Oil declined Friday but still posted a weekly gain as traders weighed the prospects of higher demand this winter against the potential for Iranian supply to return. 

West Texas Intermediate futures ended the week 3.5 per cent higher after losing 2.4 per cent Friday. Iran said it could accept a European Union-brokered nuclear deal if it receives certain guarantees. The prospect of more oil supply wiped out all gains earlier in the session.

Crude has been whipsawed by a flurry of both bearish and bullish headlines in recent days. Yet cooling inflation that may ease the pace of interest-rate hikes by the Federal Reserve has supported commodities broadly.

“My view is we move higher,” said Rebecca Babin, a senior energy trader at CIBC Private Wealth Management. “Demand numbers in the US were better and we have priced in a lot of negative demand adjustments into the market at this point,” she added. 

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The International Energy Agency this week raised its forecast for global demand growth, which has supported prices. On the other hand, the Organization of Petroleum Exporting Countries expects the global market to tip into a surplus this quarter, and trimmed forecasts for the amount of crude it will need to pump.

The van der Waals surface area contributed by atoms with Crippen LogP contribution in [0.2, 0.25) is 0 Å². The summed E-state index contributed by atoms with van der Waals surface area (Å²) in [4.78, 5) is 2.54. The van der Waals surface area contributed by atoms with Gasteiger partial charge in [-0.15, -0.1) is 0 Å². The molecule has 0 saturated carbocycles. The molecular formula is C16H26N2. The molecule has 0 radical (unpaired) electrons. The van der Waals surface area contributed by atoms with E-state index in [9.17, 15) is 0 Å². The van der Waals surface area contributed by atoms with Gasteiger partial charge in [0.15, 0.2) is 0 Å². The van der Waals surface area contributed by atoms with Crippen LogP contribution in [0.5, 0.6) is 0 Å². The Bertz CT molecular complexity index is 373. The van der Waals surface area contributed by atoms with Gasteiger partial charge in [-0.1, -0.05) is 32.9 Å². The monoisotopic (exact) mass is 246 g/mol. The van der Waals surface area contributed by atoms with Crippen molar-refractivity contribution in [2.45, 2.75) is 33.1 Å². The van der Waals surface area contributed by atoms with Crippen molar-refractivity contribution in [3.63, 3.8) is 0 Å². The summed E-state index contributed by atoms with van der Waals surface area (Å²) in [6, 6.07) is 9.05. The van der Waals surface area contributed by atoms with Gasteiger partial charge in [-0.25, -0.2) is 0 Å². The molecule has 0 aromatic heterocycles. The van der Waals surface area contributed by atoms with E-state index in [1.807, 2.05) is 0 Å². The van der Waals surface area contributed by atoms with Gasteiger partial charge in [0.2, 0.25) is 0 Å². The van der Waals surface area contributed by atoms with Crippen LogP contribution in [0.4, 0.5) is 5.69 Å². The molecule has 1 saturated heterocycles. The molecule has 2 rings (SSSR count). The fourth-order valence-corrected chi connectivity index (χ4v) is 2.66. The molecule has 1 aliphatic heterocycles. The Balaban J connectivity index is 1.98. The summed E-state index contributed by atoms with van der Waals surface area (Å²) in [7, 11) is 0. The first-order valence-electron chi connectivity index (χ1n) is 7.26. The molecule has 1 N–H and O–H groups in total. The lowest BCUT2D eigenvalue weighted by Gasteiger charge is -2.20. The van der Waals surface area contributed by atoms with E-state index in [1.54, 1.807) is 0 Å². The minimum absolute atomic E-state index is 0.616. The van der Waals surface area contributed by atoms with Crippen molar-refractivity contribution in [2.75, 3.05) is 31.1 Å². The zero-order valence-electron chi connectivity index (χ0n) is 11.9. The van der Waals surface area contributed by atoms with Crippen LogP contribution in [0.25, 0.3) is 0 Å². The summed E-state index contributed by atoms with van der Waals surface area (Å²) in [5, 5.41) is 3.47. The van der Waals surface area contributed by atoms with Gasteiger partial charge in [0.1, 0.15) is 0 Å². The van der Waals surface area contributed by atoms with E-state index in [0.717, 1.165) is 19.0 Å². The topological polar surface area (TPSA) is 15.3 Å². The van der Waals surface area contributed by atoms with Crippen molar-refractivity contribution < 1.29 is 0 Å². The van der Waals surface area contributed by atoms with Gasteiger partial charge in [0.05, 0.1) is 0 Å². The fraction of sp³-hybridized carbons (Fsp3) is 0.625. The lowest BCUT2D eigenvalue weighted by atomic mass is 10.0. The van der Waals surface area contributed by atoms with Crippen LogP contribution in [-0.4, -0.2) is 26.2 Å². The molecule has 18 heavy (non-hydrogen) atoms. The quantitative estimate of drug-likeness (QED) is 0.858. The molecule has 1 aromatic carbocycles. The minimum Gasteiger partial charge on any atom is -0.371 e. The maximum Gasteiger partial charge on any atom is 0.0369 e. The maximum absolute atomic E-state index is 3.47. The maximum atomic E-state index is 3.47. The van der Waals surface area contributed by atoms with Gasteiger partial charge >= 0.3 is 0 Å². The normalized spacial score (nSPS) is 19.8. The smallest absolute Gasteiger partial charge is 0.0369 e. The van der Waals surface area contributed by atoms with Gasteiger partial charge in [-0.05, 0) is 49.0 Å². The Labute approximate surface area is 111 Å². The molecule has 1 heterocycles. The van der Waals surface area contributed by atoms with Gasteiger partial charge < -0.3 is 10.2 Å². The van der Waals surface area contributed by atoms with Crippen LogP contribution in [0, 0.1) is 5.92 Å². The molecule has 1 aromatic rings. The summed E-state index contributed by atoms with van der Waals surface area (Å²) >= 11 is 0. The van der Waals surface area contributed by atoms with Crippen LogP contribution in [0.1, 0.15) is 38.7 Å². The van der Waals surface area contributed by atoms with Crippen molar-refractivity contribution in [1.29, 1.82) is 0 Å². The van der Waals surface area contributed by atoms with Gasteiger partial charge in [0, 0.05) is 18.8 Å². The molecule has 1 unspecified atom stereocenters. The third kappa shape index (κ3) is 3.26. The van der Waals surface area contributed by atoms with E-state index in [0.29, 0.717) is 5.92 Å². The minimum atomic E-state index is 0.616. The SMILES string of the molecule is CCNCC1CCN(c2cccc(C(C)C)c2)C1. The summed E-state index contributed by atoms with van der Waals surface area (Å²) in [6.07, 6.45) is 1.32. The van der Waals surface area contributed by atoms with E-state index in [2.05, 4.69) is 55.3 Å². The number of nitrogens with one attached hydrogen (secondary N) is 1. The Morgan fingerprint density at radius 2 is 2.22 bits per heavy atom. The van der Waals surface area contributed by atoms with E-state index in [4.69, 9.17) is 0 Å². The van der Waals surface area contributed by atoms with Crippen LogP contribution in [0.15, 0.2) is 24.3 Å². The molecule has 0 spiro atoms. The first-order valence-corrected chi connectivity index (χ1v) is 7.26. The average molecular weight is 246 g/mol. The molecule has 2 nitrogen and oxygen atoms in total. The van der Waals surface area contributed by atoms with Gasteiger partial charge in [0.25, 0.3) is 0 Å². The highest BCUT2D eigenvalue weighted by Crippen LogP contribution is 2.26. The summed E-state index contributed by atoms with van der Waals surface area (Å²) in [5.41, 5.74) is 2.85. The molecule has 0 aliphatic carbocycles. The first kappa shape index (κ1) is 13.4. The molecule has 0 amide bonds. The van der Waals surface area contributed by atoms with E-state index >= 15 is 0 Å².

And while many analysts and traders believe the prospect of an Iran nuclear deal has not been priced into the market yet, the likelihood of an agreement is increasing. Both sides, the US and Iran, have made enough incremental progress for a shift in the base case expectations for the timing of a deal from the first quarter of 2023 to the fourth quarter of 2022, Rapidan Energy Group said in a note. 


  • WTI for September delivery fell 2.4 per cent to settle at US$92.09 a barrel in New York.
  • Brent for October settlement shed 1.5 per cent to US$98.15 a barrel.

“The oil balance will be close to impossible to reliably predict,” given the array of wildcards in the market at the moment, said Tamas Varga, an analyst at PVM Oil Associates Ltd.

Though prices have rallied this week, options markets are telling a different story. Traders are paying the biggest premium for bearish put options over bullish calls since February. That gauge -- known as the put skew -- has grown steadily since concerns about the strength of the global economy have intensified.